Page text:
I definitely recommend it for people who are interested in the period, especially since it's first person. Someday everything you write today will be 160 years old; a certain amount of sympathy and understanding will, I promise you, take you a long way.

(about the buffalo: no buffalo dies before page 220 or so, that wasn't killed for a good reason and put to the best usage it could be; some of the later stuff is gross and beyond excessive from a 21st century standpoint, but seriously, guys, this was the 1840s, and there were no grocery stores on the plains.) ( )
2 vote lloannna | Oct 10, 2009 |
While not currently favored by historians, this is one good read. Keep in mind the conceits, prejudices, etc. of the man and his period and all will be well. Sometimes the language is a little too flowery (sp?) but other times you will be captured by the descriptions. Try not to get too upset about the buffalo carnage but again keep in mind the historical times that these people inhabited. The illustrations, mostly early american western painters is up to the usual folio society standards - that is to say excellent. ( )
1 vote hewitt | Aug 6, 2009 |
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» Add other authors (27 possible)

Author nameRoleType of authorWork?Status
Parkman, Francisprimary authorall editionsconfirmed
Benton, Thomas HartIllustratorsecondary authorsome editionsconfirmed
Commager, Henry SteeleIntroductionsecondary authorsome editionsconfirmed
Guthrie Jr., A. B.Forewordsecondary authorsome editionsconfirmed
Langellier, John P.Introductionsecondary authorsome editionsconfirmed
Pendrey, Peterlino-cutssecondary authorsome editionsconfirmed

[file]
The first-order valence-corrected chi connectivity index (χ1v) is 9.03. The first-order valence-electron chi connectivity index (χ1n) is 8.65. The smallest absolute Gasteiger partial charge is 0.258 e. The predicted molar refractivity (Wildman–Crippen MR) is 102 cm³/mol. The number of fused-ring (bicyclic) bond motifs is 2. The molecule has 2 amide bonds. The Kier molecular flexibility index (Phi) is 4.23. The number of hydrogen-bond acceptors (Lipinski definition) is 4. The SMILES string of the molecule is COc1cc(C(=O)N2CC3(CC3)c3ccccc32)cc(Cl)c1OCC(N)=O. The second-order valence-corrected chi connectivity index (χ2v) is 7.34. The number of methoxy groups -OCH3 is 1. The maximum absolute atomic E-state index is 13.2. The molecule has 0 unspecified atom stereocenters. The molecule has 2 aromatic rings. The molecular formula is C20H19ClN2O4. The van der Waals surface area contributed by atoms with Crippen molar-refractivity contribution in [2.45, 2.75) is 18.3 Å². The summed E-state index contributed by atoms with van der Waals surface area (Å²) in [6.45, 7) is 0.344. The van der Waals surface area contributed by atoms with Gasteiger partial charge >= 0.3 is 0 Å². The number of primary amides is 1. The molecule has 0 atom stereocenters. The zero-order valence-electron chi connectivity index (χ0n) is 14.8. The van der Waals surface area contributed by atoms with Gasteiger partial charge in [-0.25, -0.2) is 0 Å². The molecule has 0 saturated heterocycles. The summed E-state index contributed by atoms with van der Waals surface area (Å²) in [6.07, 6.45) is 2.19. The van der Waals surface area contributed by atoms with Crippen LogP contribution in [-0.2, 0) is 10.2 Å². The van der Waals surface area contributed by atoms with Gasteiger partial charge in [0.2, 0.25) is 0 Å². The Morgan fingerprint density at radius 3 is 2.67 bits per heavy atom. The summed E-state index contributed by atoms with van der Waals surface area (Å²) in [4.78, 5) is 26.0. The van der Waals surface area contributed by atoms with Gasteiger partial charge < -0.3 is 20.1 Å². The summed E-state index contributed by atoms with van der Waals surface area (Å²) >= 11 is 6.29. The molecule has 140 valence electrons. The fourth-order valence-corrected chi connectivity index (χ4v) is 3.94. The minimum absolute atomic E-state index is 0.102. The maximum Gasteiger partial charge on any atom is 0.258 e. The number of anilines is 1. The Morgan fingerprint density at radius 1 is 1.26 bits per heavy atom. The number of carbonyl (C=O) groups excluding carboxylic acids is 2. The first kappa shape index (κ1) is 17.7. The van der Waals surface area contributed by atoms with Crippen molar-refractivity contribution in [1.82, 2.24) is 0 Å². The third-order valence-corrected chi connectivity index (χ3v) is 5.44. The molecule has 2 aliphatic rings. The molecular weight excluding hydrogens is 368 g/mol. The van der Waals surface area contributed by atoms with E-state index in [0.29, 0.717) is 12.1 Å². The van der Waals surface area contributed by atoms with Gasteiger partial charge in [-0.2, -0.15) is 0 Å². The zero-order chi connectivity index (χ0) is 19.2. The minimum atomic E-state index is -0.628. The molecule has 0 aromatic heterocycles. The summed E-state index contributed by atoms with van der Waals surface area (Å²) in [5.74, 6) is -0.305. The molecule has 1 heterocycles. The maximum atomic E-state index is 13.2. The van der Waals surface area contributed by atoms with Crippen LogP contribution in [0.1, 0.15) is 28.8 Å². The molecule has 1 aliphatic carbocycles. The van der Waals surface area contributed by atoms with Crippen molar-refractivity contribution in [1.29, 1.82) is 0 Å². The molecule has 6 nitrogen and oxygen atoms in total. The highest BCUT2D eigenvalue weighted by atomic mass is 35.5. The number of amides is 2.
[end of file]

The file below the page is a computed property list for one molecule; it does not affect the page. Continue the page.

Remington, FredericIllustratorsecondary authorsome editionsconfirmed
Wyeth, N. C.Illustratorsecondary authorsome editionsconfirmed
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The comrade of summer and
the friend of a lifetime
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Last spring, 1846, was a busy season in the city of St. Louis.
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Book description
Per Library of Congress catalog on 02.20.2012:
Presents accounts of a young man’s travels on the Oregon Trail and his sojourn with the Oglala Indians.
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Amazon.com Product Description (ISBN 0486424804, Paperback)

Keen observations and a graphic style characterize the author's remarkable record of a vanishing frontier. Detailed accounts of the hardships experienced while traveling across mountains and prairies; vibrant portraits of emigrants and Western wildlife; and vivid descriptions of Indian life and culture. A classic of American frontier literature.

(retrieved from Amazon Thu, 12 Mar 2015 18:11:57 -0400)

(see all 7 descriptions)

Provides an account of the author's 1846 expedition into the American West.

» see all 10 descriptions

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Skyhorse Publishing

An edition of this book was published by Skyhorse Publishing.